Uncle Tom's Children  & Native Son

    Wright Bio-Chronology   

Robert Fleming

After Hours Contents

After Hours Contributors

Introduction to After Hour

Publishers Weekly

Simmons Review     

Romare Bearden

About Romare Bearden by Amin Sharif

The Negro Artist and Modern Art 

Rose Ure Mezu

Africana Women Their Historic Past and Future Activism

 

Rudolph Lewis  Mosquitoes Fly Out My Head

 

Climbing Malcolm's Ladder

Douglass' 1845 Narrative (literary criticism)

Feeding the Five Thousand (a poem)

Feminism, Black Erotica, & Revolutionary Love (on Kalamu's short stories)

I, Momolu or Liberia in the Bush (book review)

Land of My Daughters (book review)

The Lie That Unraveled the World (book review)

Nonwhite Manhood in America

Rudy Interviews Askia Touré   

Rudy Interview Carlyle Van Thompson, author of  The Tragic Black Buck -- Racial   Masquerading  in the American Literary Imagination

Rudy Interviews Keith Gilyard the Rhetoric & Poetics of John Oliver Killens

Rudy Interviews Louis Reyes Rivera author of Scattered Scripture 

Rudy Interviews Yusef Komunyakaa (New Orleans, May 1985)

Tending One’s Own Garden (book review of Shaw's "Black Girl")

A Theory of a Black Aesthetic  (literary essay on Christian)

Understanding "Last Man Standing"  

Wish I Could Tell You the Truth Essays by Marvin X (book review)

 

Sandra L. West

     Coming of Age in 1960s Newark

     Leslie Garland Bolling  

     We Are A Dancing People 

     Wendy Stand Up with Your Proud Hair! 

 

Theophilus Lewis

 

     The Saga of Bigger Thomas 

 

Tillie Olsen

     Silences of the Marginal (on Black Writing)

 

Uche Nworah  Table

Contemporary African Women Struggle With Love

Feminism in Africa

The Mythology of Igbo Names

Nigerian Politicians as Gangsters

 

Ugochukwu Ejinkeonye

 

Poor poetry, rich deceit:  Is 419 America's  middle name?

The Phrasing Of ISP Letters Is Misleading    

ISP Deceives . . . Says Charlie Hughes

 

Van G. Garrett

African Folktales Still Influence Modern Thought  

“Instructions for Your New Osiris” 

Wanda Coleman

Coleman Reviews Maya Angelou

Wilson Moses Table

The Eternal Linkage of Literature and Society

Two Scholars Discuss Afrocentrism as A Racial Ideology: History & Ethics

Yusef Komunyakaa

Rudy Interviews Yusef Komunyakaa (New Orleans, May 1985)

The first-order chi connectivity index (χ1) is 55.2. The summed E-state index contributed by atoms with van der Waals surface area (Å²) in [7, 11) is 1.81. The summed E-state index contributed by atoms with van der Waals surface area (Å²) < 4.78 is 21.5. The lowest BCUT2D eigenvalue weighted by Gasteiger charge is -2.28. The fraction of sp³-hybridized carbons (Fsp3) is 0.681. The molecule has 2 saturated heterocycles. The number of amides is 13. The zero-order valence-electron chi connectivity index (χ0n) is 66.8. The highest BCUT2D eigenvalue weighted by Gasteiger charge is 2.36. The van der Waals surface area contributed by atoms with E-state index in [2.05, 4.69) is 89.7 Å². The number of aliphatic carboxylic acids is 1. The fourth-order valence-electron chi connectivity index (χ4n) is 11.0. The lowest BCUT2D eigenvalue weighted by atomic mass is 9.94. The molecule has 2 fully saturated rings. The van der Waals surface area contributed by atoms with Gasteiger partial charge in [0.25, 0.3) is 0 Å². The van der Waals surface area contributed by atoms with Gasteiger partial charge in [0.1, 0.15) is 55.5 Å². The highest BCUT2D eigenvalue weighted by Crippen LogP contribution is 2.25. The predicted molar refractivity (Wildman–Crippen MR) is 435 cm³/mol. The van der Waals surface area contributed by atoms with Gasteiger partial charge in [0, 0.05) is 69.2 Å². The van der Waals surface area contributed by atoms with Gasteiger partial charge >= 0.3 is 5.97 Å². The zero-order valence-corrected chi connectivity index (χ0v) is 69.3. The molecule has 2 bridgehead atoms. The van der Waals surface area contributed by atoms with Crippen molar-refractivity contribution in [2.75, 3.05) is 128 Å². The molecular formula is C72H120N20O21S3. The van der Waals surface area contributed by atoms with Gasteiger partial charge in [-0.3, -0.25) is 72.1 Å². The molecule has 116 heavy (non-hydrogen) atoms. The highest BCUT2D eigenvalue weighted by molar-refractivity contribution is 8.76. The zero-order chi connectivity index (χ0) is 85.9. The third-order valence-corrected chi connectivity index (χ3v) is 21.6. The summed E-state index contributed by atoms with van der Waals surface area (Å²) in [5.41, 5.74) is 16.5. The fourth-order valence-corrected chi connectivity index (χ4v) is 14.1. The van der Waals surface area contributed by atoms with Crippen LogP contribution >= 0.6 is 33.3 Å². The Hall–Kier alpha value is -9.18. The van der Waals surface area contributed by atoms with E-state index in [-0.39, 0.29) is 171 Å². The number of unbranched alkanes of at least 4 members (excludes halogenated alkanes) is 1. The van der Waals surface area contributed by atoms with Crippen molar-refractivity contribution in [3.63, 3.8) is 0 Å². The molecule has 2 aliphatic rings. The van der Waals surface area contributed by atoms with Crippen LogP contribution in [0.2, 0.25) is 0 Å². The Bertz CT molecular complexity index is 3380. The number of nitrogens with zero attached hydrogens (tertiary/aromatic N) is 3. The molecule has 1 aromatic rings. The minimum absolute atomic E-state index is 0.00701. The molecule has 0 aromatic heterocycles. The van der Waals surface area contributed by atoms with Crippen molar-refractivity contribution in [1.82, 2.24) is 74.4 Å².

Yusef Speaks 1    

Yusef Speaks 2    

Yusef Speak 3 

*   *   *   *   *

Related files

African Retentions 

Brooklyn National Black Writers Conference 

Feminism in Africa 

Folk Life in Black and White

George Schuyler Agrees To Review  

George Schuyler and Christian  

God's Trombones  

H L  Mencken on Negro Authors

Letters of H. L. Mencken

Letters: Mencken to Schuyler Selected Letters   

Literature & Arts  

Love, Sex, and Erotica

Lumumba: A Biography

Mosquitoes Fly Out My Head

Nathan Scott, Jr.

The Negro as Author

Negro History and Culture

The Practice of Diaspora

Regarding the Pain of Others Reviews  

Sontag Bibliography

*   *   *   *   *

We always knew the crazy tales our people told about the vicious madness of White Supremacy, enforced by Uncle Sam Gestapo Good Old Boy Cracker Nazis, Spawn of the “Soul Thieves” (Fred said) who bought our bodies to work for them free, forever, so they could be rich and rule the world.  Sunday School and one people and friends and brains had told us clearly to recognize:  Heathens, jealous Crackers the old folks called them.  Racists.  Lynchers.  The spiritual KKK in America’s soul.

We are its Blood, ourselves.  Sucked out of our homes by our African selves as captors, then sold to vampire-like European and American slaves traders.  They are the meaning of Halloween.  The Skull and Crossbones is their only flag. From Parks to Marxism

*   *   *   *   *

McKay always evinces a sensitive identification with his people, both in their sufferings as well as in their joys.  Proud of his race, the wrongs they suffer hurts him.  But in his early work there is no strident racial protest except for two poems "Jim at Sixteen"  and "Strokes of Tamarind Switch."  "Jim at Sixteen" shows the raw wound McKay’s tight handcuffs make on the wrist of the arrested lad.  But with patience, he kept saying that he knew he could not help it, confessing how sad and ashamed he felt even though it was accidental.  "Strokes of Tamarind" is written in reaction to a judicial flogging he had witnessed;  "I could not bear to see him – my own flesh – stretched out over the bench, so I went away to the Post Office near by."  The boy who had cried during the flogging broke down later while talking to McKay who was so moved that he gave him tickets for his train journey.  Such gentleness of spirit for a policeman is softness, unmanliness, and sentimentality.  But this brings about the finer verse based on an instinctive feeling of sympathy for a suffering people, and no less for an individual.Black Consciousness Poet